In 1994, Bolt, Baraneck, and Newman held a 25th anniversay party in their offices in Massachusetts for the people who built the Defense Department's Advanced Research Projects Agency (ARPA) network of computers, called the ARPANET, which ultimately became the Internet. Most of the people who built the ARPANET have received little public recognition for their work even though the results, the Internet, have revolutionized communications.
In their book Wizards Stay Up Late, Hafner and Lyon credit J.C.R. Licklider, who was not a programmer, with recognizing the potential for computers as a tool for amplifying human intelligence and expanding analytical powers rather than just as an adding machine. He convinced the Defense Department to pursue the idea, and in 1969, Bolt, Baraneck, and Newman was awarded the contract to invent what was needed to network computers.
Besides Licklider, the authors tell how Bob Taylor, in an effort to cut down on hardware duplication, actually networked the computers. They describe how Paul Baran came up with the idea for the distributed (lattice) network and for fracturing messages into blocks to be recompoased on the receiving computer, as well as figuring out that this kind of system would only require a redundancy level of four to be stable. All in all, the authors describe the contributions of over 20 people to the development of the ARPANET.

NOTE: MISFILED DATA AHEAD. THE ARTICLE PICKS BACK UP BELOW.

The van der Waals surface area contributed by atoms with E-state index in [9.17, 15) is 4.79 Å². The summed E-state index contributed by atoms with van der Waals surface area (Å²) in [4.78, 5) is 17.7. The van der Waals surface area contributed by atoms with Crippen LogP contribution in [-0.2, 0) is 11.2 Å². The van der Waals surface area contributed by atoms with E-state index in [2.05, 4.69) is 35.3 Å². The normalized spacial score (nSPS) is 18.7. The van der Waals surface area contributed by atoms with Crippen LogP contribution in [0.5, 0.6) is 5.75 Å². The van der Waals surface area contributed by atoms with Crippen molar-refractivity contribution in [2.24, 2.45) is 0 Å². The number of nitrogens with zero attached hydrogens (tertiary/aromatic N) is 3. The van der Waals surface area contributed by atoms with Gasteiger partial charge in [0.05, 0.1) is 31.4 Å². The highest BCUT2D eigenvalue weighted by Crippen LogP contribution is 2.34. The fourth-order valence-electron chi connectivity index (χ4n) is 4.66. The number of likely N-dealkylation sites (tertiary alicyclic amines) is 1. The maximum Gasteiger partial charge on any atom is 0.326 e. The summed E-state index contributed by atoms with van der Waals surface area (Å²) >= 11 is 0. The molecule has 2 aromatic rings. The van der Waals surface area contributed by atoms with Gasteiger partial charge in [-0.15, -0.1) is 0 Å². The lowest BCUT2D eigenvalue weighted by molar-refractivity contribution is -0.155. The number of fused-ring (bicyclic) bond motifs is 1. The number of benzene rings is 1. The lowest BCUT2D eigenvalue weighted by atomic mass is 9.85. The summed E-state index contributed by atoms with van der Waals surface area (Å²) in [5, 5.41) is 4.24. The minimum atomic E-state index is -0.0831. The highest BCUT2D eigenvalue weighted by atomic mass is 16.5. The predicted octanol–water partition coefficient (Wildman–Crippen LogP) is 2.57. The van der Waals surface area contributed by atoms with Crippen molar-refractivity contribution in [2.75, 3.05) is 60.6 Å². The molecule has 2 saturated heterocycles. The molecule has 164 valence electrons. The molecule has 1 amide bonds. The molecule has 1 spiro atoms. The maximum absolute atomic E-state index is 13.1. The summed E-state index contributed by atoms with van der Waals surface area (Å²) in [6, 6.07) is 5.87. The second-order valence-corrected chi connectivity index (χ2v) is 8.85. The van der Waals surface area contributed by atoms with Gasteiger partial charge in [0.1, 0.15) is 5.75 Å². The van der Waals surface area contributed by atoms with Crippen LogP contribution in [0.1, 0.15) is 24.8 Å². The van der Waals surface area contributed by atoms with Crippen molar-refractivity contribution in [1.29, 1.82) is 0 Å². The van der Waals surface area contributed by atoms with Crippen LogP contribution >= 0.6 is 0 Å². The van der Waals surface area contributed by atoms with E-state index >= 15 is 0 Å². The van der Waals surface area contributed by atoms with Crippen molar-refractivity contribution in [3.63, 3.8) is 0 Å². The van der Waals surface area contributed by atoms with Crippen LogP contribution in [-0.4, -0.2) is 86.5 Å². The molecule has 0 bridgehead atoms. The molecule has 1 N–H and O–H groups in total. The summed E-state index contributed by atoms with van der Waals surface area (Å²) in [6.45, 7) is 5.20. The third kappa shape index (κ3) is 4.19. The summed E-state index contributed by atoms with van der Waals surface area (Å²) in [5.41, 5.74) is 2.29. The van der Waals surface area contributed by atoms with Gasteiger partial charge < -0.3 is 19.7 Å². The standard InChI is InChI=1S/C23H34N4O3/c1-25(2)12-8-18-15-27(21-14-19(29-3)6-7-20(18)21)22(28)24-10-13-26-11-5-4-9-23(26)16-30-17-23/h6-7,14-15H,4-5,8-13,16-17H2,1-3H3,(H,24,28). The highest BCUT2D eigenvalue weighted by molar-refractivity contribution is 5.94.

In 1990, the ARPANET was shut down after being fully merged with the Internet.
The authors end the stories of the developers of the Internet with a rundown of the 25th anniversary party at Bolt, Baranek, and Newman, in the time-honored tradition of "where are they now."
The original intent of the ARPANET was to link universities where research was going on, but by accident, e-mail was discovered, and the system which was designed for sharing resources became an electornic mail system.
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